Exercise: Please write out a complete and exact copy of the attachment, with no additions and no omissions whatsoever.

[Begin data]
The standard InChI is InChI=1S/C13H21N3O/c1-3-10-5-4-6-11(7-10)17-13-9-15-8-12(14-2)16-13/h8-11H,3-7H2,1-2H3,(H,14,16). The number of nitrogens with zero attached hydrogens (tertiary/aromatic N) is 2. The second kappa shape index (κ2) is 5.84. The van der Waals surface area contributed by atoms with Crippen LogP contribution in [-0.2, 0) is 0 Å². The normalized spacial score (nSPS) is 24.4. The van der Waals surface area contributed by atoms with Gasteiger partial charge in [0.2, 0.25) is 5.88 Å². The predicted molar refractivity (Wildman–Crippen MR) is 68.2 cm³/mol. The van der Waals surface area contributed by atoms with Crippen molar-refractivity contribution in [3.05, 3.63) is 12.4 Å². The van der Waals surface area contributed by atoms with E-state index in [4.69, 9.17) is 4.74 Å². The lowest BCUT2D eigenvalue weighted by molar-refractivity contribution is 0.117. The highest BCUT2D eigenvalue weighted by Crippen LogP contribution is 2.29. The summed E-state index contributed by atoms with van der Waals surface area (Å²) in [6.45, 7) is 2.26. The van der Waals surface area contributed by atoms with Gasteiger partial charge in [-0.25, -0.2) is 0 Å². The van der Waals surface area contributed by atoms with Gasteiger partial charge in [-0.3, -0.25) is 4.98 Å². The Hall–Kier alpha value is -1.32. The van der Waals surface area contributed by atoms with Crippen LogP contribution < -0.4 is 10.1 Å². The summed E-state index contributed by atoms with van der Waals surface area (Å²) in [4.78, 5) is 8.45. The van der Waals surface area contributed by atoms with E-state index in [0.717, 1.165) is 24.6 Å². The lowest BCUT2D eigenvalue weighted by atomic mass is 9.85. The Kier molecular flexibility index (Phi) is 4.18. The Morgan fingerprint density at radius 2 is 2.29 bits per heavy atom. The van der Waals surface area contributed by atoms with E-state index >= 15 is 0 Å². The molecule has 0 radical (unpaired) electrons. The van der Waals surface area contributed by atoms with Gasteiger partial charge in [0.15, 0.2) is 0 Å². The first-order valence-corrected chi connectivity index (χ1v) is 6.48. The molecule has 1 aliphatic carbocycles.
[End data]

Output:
The standard InChI is InChI=1S/C13H21N3O/c1-3-10-5-4-6-11(7-10)17-13-9-15-8-12(14-2)16-13/h8-11H,3-7H2,1-2H3,(H,14,16). The number of nitrogens with zero attached hydrogens (tertiary/aromatic N) is 2. The second kappa shape index (κ2) is 5.84. The van der Waals surface area contributed by atoms with Crippen LogP contribution in [-0.2, 0) is 0 Å². The normalized spacial score (nSPS) is 24.4. The van der Waals surface area contributed by atoms with Gasteiger partial charge in [0.2, 0.25) is 5.88 Å². The predicted molar refractivity (Wildman–Crippen MR) is 68.2 cm³/mol. The van der Waals surface area contributed by atoms with Crippen molar-refractivity contribution in [3.05, 3.63) is 12.4 Å². The van der Waals surface area contributed by atoms with E-state index in [4.69, 9.17) is 4.74 Å². The lowest BCUT2D eigenvalue weighted by molar-refractivity contribution is 0.117. The highest BCUT2D eigenvalue weighted by Crippen LogP contribution is 2.29. The summed E-state index contributed by atoms with van der Waals surface area (Å²) in [6.45, 7) is 2.26. The van der Waals surface area contributed by atoms with Gasteiger partial charge in [-0.25, -0.2) is 0 Å². The van der Waals surface area contributed by atoms with Gasteiger partial charge in [-0.3, -0.25) is 4.98 Å². The Hall–Kier alpha value is -1.32. The van der Waals surface area contributed by atoms with Crippen LogP contribution < -0.4 is 10.1 Å². The summed E-state index contributed by atoms with van der Waals surface area (Å²) in [4.78, 5) is 8.45. The van der Waals surface area contributed by atoms with E-state index in [0.717, 1.165) is 24.6 Å². The lowest BCUT2D eigenvalue weighted by atomic mass is 9.85. The Kier molecular flexibility index (Phi) is 4.18. The Morgan fingerprint density at radius 2 is 2.29 bits per heavy atom. The van der Waals surface area contributed by atoms with E-state index >= 15 is 0 Å². The molecule has 0 radical (unpaired) electrons. The van der Waals surface area contributed by atoms with Gasteiger partial charge in [0.15, 0.2) is 0 Å². The first-order valence-corrected chi connectivity index (χ1v) is 6.48. The molecule has 1 aliphatic carbocycles.